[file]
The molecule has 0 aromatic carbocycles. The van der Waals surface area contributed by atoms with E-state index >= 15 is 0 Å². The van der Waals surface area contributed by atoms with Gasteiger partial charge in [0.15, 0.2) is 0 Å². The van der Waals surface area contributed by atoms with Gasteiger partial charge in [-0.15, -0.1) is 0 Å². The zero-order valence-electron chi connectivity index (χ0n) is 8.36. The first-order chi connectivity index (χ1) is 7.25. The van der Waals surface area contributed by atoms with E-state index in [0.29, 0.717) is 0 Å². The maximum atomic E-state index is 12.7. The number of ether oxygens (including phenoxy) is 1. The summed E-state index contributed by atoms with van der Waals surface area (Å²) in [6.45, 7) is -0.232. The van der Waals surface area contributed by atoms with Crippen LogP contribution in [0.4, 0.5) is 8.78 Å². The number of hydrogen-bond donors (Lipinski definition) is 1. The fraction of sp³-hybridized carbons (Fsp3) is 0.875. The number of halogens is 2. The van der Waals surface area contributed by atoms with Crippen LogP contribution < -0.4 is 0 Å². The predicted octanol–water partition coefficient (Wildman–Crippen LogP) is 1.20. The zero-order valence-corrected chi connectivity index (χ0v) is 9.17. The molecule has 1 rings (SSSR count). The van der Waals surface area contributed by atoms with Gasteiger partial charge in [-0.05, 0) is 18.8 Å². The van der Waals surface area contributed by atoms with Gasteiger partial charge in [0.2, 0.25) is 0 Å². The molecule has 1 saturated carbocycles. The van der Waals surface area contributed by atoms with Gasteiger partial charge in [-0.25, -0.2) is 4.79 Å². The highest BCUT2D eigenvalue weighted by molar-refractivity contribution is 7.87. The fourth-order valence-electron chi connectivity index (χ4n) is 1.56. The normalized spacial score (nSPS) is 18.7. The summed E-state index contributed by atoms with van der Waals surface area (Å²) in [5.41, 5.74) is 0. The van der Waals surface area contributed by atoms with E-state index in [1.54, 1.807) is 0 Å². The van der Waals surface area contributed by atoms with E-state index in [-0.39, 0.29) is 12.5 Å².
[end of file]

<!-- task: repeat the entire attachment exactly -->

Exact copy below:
The molecule has 0 aromatic carbocycles. The van der Waals surface area contributed by atoms with E-state index >= 15 is 0 Å². The van der Waals surface area contributed by atoms with Gasteiger partial charge in [0.15, 0.2) is 0 Å². The van der Waals surface area contributed by atoms with Gasteiger partial charge in [-0.15, -0.1) is 0 Å². The zero-order valence-electron chi connectivity index (χ0n) is 8.36. The first-order chi connectivity index (χ1) is 7.25. The van der Waals surface area contributed by atoms with E-state index in [0.29, 0.717) is 0 Å². The maximum atomic E-state index is 12.7. The number of ether oxygens (including phenoxy) is 1. The summed E-state index contributed by atoms with van der Waals surface area (Å²) in [6.45, 7) is -0.232. The van der Waals surface area contributed by atoms with Crippen LogP contribution in [0.4, 0.5) is 8.78 Å². The number of hydrogen-bond donors (Lipinski definition) is 1. The fraction of sp³-hybridized carbons (Fsp3) is 0.875. The number of halogens is 2. The van der Waals surface area contributed by atoms with Crippen LogP contribution < -0.4 is 0 Å². The predicted octanol–water partition coefficient (Wildman–Crippen LogP) is 1.20. The zero-order valence-corrected chi connectivity index (χ0v) is 9.17. The molecule has 1 rings (SSSR count). The van der Waals surface area contributed by atoms with Gasteiger partial charge in [-0.05, 0) is 18.8 Å². The van der Waals surface area contributed by atoms with Gasteiger partial charge in [0.2, 0.25) is 0 Å². The molecule has 1 saturated carbocycles. The van der Waals surface area contributed by atoms with Gasteiger partial charge in [-0.25, -0.2) is 4.79 Å². The highest BCUT2D eigenvalue weighted by molar-refractivity contribution is 7.87. The fourth-order valence-electron chi connectivity index (χ4n) is 1.56. The normalized spacial score (nSPS) is 18.7. The summed E-state index contributed by atoms with van der Waals surface area (Å²) in [5.41, 5.74) is 0. The van der Waals surface area contributed by atoms with E-state index in [1.54, 1.807) is 0 Å². The van der Waals surface area contributed by atoms with E-state index in [-0.39, 0.29) is 12.5 Å².